Bob Dylan + the Band, “Going Going Gone” (1974): Across the Great Divide

A song like this speaks to why Bob Dylan got back together with the Band for 1974’s Planet Waves, so perfect is their musical reaction to the frayed, scarifying lyric on “Going Going Gone.” Robbie Robertson’s suffocated retorts find plenty of room to move around in Levon Helm’s skeletal cadence, creating a sound (as Tim Riley rightly noted) that approximates a rope tightening around Dylan’s neck.

At least, at first.

He’s lost in despair; his heart’s in pieces. You can almost hear the claw marks, as he descends inexorably downward. Bob Dylan has rarely sounded more forthright, or more abject, and Rick Danko’s keening second vocal serves to trace a deeper despair. But there’s something to cling to, it seems, in this fleeting sense of finally being free — of belatedly taking control of your own destiny, no matter how confusing that may be.

The Band brilliantly captures this sense of worry mixed with promise, as “Going Going Gone” ends with a rousing, ultimately open-ended instrumental passage. Robbie Robertson takes a worrisome and frenetic turn, even as Garth Hudson’s organ searches for a more steady purchase. If you listen hard enough, and really let this song in, that both echoes Bob Dylan’s final devastating admission of failure and brings to mind the hint of his long-hoped-for escape.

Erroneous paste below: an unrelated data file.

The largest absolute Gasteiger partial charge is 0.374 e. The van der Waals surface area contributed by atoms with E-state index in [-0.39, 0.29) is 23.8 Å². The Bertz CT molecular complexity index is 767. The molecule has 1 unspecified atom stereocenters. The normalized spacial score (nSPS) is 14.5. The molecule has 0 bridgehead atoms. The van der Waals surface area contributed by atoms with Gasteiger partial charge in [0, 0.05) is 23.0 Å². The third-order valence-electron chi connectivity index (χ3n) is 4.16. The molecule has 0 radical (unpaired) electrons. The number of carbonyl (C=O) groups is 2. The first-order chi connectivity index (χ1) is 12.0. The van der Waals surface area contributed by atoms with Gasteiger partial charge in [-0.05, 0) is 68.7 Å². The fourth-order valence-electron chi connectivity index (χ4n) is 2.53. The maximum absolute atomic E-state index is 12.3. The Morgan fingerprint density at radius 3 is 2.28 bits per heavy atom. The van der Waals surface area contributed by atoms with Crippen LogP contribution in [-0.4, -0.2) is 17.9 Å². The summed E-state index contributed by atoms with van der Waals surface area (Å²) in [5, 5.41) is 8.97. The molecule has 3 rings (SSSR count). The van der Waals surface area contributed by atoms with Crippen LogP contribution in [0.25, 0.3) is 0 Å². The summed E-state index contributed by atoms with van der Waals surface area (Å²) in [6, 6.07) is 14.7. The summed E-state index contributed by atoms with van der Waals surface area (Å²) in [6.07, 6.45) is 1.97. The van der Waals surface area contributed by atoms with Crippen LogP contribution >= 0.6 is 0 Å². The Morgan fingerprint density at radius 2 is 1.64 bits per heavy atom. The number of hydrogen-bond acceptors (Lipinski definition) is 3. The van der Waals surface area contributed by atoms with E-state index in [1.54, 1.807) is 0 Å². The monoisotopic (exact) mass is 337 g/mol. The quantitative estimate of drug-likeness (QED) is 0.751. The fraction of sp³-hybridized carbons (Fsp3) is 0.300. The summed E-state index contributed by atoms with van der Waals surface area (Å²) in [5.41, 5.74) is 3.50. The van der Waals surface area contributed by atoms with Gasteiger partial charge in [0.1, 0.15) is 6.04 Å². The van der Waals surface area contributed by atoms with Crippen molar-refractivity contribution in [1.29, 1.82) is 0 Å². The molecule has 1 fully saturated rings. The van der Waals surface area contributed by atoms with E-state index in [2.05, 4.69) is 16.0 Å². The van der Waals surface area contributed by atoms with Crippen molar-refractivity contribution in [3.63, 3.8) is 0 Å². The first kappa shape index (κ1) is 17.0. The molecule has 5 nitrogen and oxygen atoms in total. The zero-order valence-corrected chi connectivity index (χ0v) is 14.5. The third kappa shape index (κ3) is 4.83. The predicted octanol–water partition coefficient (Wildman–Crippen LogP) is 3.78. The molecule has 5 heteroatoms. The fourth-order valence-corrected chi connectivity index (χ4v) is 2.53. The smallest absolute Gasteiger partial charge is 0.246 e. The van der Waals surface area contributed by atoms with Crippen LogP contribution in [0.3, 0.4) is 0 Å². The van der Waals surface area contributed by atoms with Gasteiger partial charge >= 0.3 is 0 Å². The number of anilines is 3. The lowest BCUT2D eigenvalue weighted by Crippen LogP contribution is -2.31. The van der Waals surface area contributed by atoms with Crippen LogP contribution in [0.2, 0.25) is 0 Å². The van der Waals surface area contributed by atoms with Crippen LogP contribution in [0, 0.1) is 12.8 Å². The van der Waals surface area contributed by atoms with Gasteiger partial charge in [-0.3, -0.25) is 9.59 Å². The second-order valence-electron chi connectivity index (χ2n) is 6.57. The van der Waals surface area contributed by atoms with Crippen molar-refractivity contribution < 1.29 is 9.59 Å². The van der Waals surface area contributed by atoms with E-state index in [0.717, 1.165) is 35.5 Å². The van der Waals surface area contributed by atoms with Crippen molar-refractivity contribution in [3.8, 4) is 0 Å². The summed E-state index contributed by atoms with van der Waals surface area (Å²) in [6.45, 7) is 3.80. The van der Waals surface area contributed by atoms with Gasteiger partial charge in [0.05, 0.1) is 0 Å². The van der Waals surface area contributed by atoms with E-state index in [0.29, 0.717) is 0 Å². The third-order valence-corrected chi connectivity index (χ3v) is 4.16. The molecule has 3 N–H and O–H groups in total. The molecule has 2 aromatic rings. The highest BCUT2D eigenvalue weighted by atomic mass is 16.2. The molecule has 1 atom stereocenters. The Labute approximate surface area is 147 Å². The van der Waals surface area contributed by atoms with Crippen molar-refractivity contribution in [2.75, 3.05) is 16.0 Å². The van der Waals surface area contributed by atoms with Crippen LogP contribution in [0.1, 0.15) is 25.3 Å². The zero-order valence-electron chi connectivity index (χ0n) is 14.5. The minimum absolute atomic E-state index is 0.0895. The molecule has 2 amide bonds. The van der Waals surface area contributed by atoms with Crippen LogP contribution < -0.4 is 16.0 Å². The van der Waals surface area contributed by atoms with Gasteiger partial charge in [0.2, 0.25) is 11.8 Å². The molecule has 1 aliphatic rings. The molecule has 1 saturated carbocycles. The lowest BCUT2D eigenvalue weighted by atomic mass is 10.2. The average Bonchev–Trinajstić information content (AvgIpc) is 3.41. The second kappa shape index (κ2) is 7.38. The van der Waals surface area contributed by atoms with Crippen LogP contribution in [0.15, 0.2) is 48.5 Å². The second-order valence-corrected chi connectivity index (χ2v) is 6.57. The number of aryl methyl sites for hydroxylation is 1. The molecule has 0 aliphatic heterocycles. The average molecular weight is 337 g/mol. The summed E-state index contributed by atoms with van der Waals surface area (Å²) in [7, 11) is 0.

Balancing these two impulses, the need for community and the desire to make your own way in this world, would have been that much harder without the canny musical additions made by the Band. All of the evidence you need can be found in the stripped-out version above, featuring a sad and wrecked Bob Dylan singing over nothing more than a searching acoustic. All of a sudden, “Going Going Gone” is far less enigmatic — and far less effective.

I love the mystery of Dylan’s expanded take with the Band, part of a tough and instinctive six-session run to complete Planet Waves; I love that it can give you a different answer each time. I love that it leaves you at an emotional crossroads we’ve all been to — where the certainty of past failures meets the promise of what might come next.

Across the Great Divide is a weekly, song-by-song examination from Something Else! on the legacy of the Band, both together and as solo artists. The series runs on Thursdays.

Nick DeRiso

Nick DeRiso

Nick DeRiso has explored music for USA Today, All About Jazz and a host of others. Honored as columnist of the year five times by the Associated Press, Louisiana Press Association and Louisiana Sports Writers Association, he oversaw a daily section named Top 10 in the nation by the AP before co-founding Something Else! Nick is now associate editor of Ultimate Classic Rock.
Nick DeRiso